Djokovic is left running on empty
Serb loses in Halle final and admits to still feeling effects of epic Nadal match
The length of the grass-court season has long been a bone of contention. From the day the French Open champion is crowned on the red clay of Paris there are just 14 days for players to prepare for battle on the green grass of Wimbledon. It is by some margin the shortest period between Grand Slam tournaments. Grass is also the surface to which most players have the greatest difficulty in adjusting.
Most of the modern game's leading men prefer not to play competitively in the week before any Grand Slam tournament. They might play in an exhibition event (of which there are a number in Britain this week), where they can experiment with parts of their game, but otherwise they prefer to go to the practice court to work with their own entourages at their own pace.
As far as grass is concerned, that leaves just one week for the players to hone their competitive game in time for Wimbledon. Recently that has meant playing at Halle in Germany or at Queen's Club in London.
For those who make the final weekend in Paris the temptation is often to rest. Roger Federer, who usually warms up at Halle, missed the event two years ago after losing to Rafael Nadal in the final at Roland Garros, but it did not prevent him going on to win his fifth Wimbledon title.
After winning the French Open last weekend he again decided to skip Halle and will go to the All England Club having not played a competitive match on grass since losing to Nadal in last year's final.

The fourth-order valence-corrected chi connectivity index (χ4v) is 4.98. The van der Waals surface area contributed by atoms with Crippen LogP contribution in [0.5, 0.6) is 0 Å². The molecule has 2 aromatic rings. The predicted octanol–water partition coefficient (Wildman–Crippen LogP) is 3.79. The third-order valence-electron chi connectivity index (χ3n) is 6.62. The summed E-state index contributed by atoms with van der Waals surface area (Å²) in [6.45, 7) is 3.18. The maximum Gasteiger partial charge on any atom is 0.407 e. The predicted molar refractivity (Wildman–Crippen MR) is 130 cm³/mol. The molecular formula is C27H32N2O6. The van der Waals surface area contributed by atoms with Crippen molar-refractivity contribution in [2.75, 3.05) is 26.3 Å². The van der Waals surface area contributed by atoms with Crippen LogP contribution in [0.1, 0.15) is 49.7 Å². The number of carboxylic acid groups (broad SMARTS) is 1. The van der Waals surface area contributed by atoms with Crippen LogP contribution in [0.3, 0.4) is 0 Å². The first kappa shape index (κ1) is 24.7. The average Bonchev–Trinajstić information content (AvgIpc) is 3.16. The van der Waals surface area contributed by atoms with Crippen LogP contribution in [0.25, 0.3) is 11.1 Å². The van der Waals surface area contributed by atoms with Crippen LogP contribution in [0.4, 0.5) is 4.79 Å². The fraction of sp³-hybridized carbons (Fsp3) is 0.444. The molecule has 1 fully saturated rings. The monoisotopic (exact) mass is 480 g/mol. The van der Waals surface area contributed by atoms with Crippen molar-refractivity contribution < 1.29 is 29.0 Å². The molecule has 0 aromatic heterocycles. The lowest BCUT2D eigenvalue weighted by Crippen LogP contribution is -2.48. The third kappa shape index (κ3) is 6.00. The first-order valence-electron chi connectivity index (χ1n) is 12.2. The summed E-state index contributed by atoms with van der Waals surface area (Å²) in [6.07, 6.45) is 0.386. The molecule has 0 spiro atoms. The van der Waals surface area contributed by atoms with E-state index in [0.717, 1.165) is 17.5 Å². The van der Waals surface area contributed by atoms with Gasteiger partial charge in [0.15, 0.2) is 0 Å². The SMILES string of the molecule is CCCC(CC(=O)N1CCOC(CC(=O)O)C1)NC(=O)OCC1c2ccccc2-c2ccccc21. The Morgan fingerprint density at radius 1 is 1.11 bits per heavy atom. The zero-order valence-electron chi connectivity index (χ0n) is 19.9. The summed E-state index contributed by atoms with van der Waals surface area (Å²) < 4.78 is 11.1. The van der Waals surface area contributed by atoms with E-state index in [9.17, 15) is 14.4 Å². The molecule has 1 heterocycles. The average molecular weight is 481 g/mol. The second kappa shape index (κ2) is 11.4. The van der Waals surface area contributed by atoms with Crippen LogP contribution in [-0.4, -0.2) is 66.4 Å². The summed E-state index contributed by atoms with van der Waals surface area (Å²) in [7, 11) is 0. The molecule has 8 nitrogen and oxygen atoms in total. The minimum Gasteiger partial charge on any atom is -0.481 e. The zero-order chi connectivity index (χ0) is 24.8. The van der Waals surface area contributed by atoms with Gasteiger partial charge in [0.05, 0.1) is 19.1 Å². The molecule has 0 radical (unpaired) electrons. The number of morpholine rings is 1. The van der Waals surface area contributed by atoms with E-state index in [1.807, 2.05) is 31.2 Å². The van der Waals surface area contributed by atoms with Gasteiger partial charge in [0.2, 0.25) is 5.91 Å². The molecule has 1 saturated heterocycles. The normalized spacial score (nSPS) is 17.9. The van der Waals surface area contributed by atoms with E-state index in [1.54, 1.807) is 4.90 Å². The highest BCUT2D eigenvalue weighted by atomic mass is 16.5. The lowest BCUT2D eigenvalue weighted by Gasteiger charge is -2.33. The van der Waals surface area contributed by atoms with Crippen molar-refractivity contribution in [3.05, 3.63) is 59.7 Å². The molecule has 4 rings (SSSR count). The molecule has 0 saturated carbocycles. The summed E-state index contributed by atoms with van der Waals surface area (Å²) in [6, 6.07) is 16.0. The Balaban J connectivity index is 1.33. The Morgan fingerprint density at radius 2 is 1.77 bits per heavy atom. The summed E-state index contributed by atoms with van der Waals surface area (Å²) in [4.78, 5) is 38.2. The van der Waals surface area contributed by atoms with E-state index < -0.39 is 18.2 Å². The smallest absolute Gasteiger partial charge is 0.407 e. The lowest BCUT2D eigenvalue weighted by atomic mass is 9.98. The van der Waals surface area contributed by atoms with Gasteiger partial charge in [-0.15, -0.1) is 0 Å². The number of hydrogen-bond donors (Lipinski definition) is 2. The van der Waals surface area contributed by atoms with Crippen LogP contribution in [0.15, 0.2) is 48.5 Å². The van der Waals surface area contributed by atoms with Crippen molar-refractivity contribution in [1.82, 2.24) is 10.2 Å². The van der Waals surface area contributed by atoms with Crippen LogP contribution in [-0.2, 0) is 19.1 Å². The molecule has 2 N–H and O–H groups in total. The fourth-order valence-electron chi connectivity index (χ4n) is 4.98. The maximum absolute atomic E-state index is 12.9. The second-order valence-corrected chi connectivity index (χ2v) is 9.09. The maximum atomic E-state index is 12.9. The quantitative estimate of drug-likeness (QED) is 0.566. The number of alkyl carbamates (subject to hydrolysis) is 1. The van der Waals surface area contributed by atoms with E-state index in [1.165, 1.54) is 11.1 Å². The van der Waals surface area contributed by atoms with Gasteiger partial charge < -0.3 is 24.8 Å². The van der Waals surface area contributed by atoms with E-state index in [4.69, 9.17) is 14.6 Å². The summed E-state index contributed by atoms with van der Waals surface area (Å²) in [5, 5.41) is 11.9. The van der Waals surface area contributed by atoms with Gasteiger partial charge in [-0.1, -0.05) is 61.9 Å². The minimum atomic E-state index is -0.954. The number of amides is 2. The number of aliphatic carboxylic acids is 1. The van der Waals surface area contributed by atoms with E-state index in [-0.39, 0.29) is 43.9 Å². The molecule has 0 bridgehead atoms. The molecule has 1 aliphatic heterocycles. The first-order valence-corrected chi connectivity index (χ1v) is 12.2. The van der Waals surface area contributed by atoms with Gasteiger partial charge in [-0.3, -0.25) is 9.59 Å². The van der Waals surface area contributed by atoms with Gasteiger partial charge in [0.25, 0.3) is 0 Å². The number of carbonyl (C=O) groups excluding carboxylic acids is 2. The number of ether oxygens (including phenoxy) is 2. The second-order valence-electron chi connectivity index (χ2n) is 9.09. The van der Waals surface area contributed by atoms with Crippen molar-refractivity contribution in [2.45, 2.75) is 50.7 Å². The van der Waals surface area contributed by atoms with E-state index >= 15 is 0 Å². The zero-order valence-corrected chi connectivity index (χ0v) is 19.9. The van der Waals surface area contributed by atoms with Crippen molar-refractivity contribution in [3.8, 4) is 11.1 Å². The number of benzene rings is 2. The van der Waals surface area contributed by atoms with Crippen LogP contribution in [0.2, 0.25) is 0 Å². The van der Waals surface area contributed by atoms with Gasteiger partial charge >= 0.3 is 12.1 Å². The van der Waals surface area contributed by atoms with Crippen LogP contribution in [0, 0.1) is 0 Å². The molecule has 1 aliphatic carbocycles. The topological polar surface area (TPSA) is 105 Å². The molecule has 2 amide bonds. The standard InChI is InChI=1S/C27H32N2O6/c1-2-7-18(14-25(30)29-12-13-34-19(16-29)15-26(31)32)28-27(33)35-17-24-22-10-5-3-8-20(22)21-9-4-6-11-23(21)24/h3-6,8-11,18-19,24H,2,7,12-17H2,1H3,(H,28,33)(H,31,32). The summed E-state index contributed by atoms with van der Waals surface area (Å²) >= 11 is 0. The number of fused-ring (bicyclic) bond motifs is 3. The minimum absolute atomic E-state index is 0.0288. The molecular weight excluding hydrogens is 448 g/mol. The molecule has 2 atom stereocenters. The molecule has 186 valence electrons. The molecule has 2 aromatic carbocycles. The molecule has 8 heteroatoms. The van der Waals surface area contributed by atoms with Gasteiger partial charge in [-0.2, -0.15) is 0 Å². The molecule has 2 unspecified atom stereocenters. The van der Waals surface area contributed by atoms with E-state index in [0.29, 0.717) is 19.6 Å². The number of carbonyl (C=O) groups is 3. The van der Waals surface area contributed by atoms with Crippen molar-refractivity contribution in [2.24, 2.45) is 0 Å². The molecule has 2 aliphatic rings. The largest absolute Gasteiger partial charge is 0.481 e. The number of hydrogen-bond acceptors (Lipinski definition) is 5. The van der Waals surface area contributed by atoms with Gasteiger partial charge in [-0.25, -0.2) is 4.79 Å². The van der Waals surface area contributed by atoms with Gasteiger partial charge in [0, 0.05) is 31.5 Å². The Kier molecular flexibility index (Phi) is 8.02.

In Federer's absence the top seed at Halle was Novak Djokovic, the world No 4, who had lost to Nadal in the Queen's final 12 months ago. Yesterday he was beaten again, losing to Tommy Haas, who had given Federer his toughest test at the French Open. Haas, the world No 41, won 6-3, 6-7, 6-1 to claim his first title on grass at the age of 31.
Djokovic did not force a single break point in the first two sets but won the tie-break after Haas served three double faults. Nevertheless, the German recovered to win the third set with something to spare.
It was Djokovic's fourth defeat in a final this year. "I did not play well at all," he said. "I was lucky to win the second set. I didn't put any pressure on his serve. I served very badly, I did not return well, I gave him many opportunities. But it was a good week and getting to the final is a good achievement. I've had enough matches on grass before Wimbledon, but I would not call myself one of the favourites."
Djokovic, who lost in the third round of the French Open to Philipp Kohlschreiber, said he was still feeling the effects of his defeat last month to Nadal in the semi-final of the Madrid Masters. The match lasted more than four hours and Djokovic had five match points. "That loss exhausted me mentally," he said. "I am still trying to recover."
Nadal pulled out of Queen's this week because of tendonitis in both knees. He has been having treatment at home in Spain but is due to arrive in London tomorrow. He has not made a final decision on whether he will be fit for Wimbledon but he is expected to play.
After his victory at Queen's yesterday Murray was asked whether he thought it was of any significance that Federer and Nadal would be going to Wimbledon without any competitive matches under their belts.
"I can only talk for myself," he said. "For me, it's been a good week in terms of the confidence and playing matches on this surface. It's been very good preparation. But I would also be very confident if I had just won the French Open like Federer and had to skip a couple of weeks.
"Nadal is someone who normally likes to play a lot of matches and get used to surfaces and courts. Maybe for him that will make a difference, but you never know until you step out on the court. He might have been practising for the last 10 days or so."
Crowned Queen's: Two trophies on grass
*From Barons Court to the All England Club: players who have won at Queen's and gone on to win Wimbledon in the same year*
1981 John McEnroe
1982 Jimmy Connors
1985 Boris Becker
1995 Pete Sampras
1999 Pete Sampras
2002 Lleyton Hewitt
2008 Rafael Nadal
*Statistics go back to 1979, when Queen's Tournament was relaunched as the Stella Artois Championships
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